Fragmented VOD Market Pushes Viewers to Illegal Downloads
A study into the state of Video-on-Demand (VOD) in the UK, from the perspective of the viewer, has revealed that fragmented delivery technologies, confusing rights restrictions and expensive download charges risk driving viewers away from legitimate VOD services. Many viewers are keeping their use of VOD to a minimum, while others are turning to illegal download sites. But the study: VOD State of Play, developed by Essential Research, found that there is strong consumer demand for a TV-based VOD service and that viewers are willing to accept advertising to help make this a reality.
The report, which combines qual. and quant. research from hundreds of VOD users, predicts that once barriers to VOD are resolved, a seismic shift in the way that TV is consumed will take place: Currently 8/10 PC VOD users only use the services occasionally, however 24% of VOD users claim that they now watch more TV then they did before.
26% of PC VOD users admit to using peer-to-peer or torrents to download video content, with 42% of illegal VOD users saying that "watching programmes that are not scheduled in the UK" is a key driver. Price is also a factor with 75% of VOD users saying that on-demand services should cost less than the equivalent DVD.
Stuart Knapman, Partner at Essential Research and Director of the Study comments: "There is a growing realisation among audiences that they can control what they watch and when they watch it and this has huge appeal. But most are not doing it regularly as they feel that the industry is not keeping up with their expectations. Viewers want a hassle-free, cinematic TV experience with the right content and the right commercial model. When this happens, TV is going to change forever. But for most people the current reality is a computer screen with confusing rights restrictions and lots of proprietary software."
The report also includes classifications to define the attitudes of different VOD users:
1. Broadcast Assassins (18%):
• A tech savvy viewer who no longer relies on the TV schedule;
• Has a busy social life, but will find time for must-watch television, such as US series and cult classics;
• Uses various VOD services, including illegal file sharing sites to search for specific titles;
• Feels forced into use of illegal providers by the deficiencies of legitimate services;
Tend to be male, with a quarter under the age of twenty-five.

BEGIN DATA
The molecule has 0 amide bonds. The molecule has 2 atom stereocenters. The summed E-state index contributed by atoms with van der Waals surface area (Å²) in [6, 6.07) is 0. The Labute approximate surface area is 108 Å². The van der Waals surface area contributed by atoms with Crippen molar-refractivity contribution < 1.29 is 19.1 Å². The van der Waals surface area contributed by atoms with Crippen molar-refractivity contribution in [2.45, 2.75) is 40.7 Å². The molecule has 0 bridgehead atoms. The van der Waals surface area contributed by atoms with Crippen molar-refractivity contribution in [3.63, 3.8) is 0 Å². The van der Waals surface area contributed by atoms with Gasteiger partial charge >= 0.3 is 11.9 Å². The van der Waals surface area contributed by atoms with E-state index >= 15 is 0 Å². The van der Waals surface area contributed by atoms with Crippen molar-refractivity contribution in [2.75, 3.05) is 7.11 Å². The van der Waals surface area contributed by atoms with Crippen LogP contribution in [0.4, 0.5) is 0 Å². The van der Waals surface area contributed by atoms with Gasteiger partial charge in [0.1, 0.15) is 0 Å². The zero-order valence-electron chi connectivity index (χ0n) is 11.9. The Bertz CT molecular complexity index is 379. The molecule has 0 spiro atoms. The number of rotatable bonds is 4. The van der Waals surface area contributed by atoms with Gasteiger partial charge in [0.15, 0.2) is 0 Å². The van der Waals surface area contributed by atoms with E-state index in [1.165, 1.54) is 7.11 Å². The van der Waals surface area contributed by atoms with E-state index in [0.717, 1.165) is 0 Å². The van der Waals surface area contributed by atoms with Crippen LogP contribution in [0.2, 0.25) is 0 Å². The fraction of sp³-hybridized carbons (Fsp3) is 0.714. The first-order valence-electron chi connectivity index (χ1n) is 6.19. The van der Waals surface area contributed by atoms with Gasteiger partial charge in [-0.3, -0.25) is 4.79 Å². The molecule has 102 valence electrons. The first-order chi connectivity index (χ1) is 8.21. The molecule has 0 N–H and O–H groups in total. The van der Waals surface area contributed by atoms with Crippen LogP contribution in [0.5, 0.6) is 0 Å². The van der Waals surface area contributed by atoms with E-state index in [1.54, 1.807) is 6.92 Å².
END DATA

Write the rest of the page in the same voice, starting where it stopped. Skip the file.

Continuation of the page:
2. Schedule slaves (20%):
• Have occasionally experimented with VOD services, but are none too fussed about them. Like television and trust the schedule to help them find something to watch;
• Are broadly content with the way they are currently watching.
In general this group is ambivalent towards VOD services. It is a diverse group in terms of demographics, understanding and ownership of technology.
3. Willing confused (17%):
• Plan television viewing to ensure they never miss their favourite programmes;
• Have experimented with VOD and have been impressed with services such as the BBC iPlayer. Complicated interfaces, technical jargon and pricing in many VOD services have left them confused and frustrated.
This group tends to be slightly older (average age is 48) and whilst VOD is unlikely to replace scheduled television, there is an opportunity for incremental viewing.
4. Unengaged (24%):
Television is not important to this diverse group. Since they see TV as a largely disposable product, they are unlikely to feel compelled to use VOD any time soon.
5. Sky Plussers (21%):
• Regular users of Sky+ (and increasingly VOD services) to schedule television around their busy lives. This also allows them to watch more of the television they like, instead of whatever happens to be on;
• They are often parents and their children regularly watch clips, programmes and films on computers & laptops. Some are experimenting with file sharing sites.
They are generally happy to pay extra for VOD services. 4 in 10 claimed to have bought video from the iTunes store.
The report, which is available from Essential Research on request, was developed in consultation with the BBC, BT Vision, Channel 4, Five, ITV, Microsoft UK, MTV, O2, Ofcom, Three, UKTV, Virgin Media and Warner.
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